Is the 4% Rule obsolete? + MORE Aug 3rd

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 retirement planning

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Could selling a vacation property affect government pensions? Sep 7th

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 retirement planning

Timing the withdrawal of RRSP savings to minimize your tax hit + MORE Sep 14th

Q. I’ve been fully retired since 2018, and living only on government pension (QPP, OAS and GIS). I have some RRSP and TFSA investments, and would like some help with determining when I should start withdrawing funds—and whether I will need to pay tax. I’ll be turning 71 in December 202.... More »

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Is the 4% Rule obsolete?


Over the half decade I’ve written this column and attempted to practice what it preaches, a central pillar has been the so-called 4% Rule. As originally postulated by Certified Financial Planner and author William Bengen, that’s the rule of thumb that retirees can safely withdraw 4% of the value of their portfolio each year without fear of running out of money in retirement. (That’s the gist, although you have to make adjustments for inflation.)
Problem is, with “lower for longer” interest rates and the spectre of negative interest rates, is it still realistic for retirees to count on this guideline? Personally, I find it useful, even though I mentally take it down to 3% to adjust for my own pessimism about rates and optimism that I will live a long, healthy life. I polled several sources to see if they still believe in the 4% Rule, or whether a 3% or even 2% rule might be more appropriate now.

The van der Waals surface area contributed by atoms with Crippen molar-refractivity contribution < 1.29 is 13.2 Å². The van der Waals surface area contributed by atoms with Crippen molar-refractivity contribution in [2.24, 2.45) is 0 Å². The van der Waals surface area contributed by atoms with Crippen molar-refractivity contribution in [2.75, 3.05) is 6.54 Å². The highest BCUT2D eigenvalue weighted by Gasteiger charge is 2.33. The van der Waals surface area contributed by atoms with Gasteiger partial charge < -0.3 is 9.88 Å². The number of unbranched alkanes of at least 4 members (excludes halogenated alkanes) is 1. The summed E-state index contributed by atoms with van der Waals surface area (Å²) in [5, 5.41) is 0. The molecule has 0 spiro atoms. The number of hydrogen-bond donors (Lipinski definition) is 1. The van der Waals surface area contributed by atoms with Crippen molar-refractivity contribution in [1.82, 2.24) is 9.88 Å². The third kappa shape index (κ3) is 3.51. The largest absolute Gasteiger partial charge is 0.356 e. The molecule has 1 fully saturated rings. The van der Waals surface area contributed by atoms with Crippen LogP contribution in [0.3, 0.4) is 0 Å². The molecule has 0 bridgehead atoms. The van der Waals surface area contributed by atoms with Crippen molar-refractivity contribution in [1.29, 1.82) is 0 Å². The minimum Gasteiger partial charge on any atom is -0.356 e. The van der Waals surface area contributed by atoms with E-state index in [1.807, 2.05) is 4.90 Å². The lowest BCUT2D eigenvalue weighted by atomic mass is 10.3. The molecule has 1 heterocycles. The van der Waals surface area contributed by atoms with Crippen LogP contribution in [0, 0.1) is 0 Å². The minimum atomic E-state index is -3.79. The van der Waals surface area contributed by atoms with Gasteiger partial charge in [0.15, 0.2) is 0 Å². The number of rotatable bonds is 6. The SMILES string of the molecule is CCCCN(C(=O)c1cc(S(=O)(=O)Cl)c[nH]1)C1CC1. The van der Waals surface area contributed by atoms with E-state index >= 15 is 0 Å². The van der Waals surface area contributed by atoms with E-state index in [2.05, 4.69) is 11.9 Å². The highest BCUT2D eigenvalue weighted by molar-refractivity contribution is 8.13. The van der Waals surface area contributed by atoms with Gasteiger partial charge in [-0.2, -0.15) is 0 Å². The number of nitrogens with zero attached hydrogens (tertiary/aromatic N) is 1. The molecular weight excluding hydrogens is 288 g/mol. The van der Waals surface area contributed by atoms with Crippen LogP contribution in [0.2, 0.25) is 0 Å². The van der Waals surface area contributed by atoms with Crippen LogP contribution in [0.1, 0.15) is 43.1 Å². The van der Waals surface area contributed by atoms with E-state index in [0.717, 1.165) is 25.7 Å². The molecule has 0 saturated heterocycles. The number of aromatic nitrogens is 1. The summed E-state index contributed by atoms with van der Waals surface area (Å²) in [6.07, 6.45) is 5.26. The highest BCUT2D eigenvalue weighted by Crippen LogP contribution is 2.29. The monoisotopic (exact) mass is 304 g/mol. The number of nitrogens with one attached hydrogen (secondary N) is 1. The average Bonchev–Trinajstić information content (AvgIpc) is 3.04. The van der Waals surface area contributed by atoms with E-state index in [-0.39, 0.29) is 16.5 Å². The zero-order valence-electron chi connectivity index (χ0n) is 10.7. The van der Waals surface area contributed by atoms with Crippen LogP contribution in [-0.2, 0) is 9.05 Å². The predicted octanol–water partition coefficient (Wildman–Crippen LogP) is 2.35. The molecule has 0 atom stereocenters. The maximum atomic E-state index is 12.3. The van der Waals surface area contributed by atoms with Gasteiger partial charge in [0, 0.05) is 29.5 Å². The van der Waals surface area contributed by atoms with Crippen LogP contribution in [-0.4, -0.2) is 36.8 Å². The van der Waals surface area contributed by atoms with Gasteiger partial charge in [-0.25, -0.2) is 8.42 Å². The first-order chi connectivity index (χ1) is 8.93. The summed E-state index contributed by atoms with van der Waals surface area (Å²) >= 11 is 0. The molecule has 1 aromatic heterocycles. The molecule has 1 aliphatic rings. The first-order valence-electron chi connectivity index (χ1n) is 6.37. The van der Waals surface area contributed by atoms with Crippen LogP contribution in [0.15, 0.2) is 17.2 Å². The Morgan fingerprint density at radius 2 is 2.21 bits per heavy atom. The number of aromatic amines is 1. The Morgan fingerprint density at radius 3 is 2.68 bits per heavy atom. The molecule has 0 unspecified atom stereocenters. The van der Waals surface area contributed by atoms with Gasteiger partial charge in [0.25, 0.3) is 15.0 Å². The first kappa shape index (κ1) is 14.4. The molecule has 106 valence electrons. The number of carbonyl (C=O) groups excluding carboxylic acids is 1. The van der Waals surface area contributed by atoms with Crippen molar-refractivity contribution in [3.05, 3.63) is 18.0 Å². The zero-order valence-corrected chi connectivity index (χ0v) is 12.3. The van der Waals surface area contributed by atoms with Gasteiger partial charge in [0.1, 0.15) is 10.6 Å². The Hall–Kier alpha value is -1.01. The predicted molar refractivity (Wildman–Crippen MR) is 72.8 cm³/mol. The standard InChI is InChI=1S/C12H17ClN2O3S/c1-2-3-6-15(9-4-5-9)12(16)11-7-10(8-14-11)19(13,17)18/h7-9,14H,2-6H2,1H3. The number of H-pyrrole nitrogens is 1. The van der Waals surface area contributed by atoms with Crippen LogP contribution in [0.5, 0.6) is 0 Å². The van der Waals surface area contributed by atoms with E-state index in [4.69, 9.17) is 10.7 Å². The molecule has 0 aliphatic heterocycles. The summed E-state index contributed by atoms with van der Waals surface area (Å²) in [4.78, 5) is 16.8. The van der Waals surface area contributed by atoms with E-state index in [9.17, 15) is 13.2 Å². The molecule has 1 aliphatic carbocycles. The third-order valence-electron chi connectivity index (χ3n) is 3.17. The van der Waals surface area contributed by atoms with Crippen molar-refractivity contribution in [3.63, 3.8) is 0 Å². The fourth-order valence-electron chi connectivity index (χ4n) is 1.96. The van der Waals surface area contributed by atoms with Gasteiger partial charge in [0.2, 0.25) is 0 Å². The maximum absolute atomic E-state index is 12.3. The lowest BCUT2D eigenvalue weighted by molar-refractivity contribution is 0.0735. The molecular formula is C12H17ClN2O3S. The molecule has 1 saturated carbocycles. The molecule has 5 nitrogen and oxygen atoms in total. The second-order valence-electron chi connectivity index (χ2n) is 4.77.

“I think the 4% Rule is a reasonable rule of thumb,” says financial planner Aaron Hector, vice-president of Calgary-based Doherty & Bryant Financial Consultants…

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Q. I am 37 with a military disability income that will pay monthly until I die. Could you give your advice on which savings plans I should be investing in, and the order in which I should make my investments?
To date, I contribute to my and my spouse’s registered disability savings plan (RDSP), then our TFSAs. When I max out these savings plans, should I contribute to a RRSP, or should I use an unregistered trading account?
A. Structuring your cash flow so that you have more money coming in than going out is an important first step in the retirement planning process. But once you have that extra cash flow, deciding the best ways to allocate it is not always simple.
I would generally prioritize paying off high interest-rate debt like credit cards before saving, but I will assume that is not a consideration for you and your wife, Jason. 
It sounds as though you both qualify for the disability tax credit (DTC), which is a requirement to open a registered disability savings plan (RDSP)…

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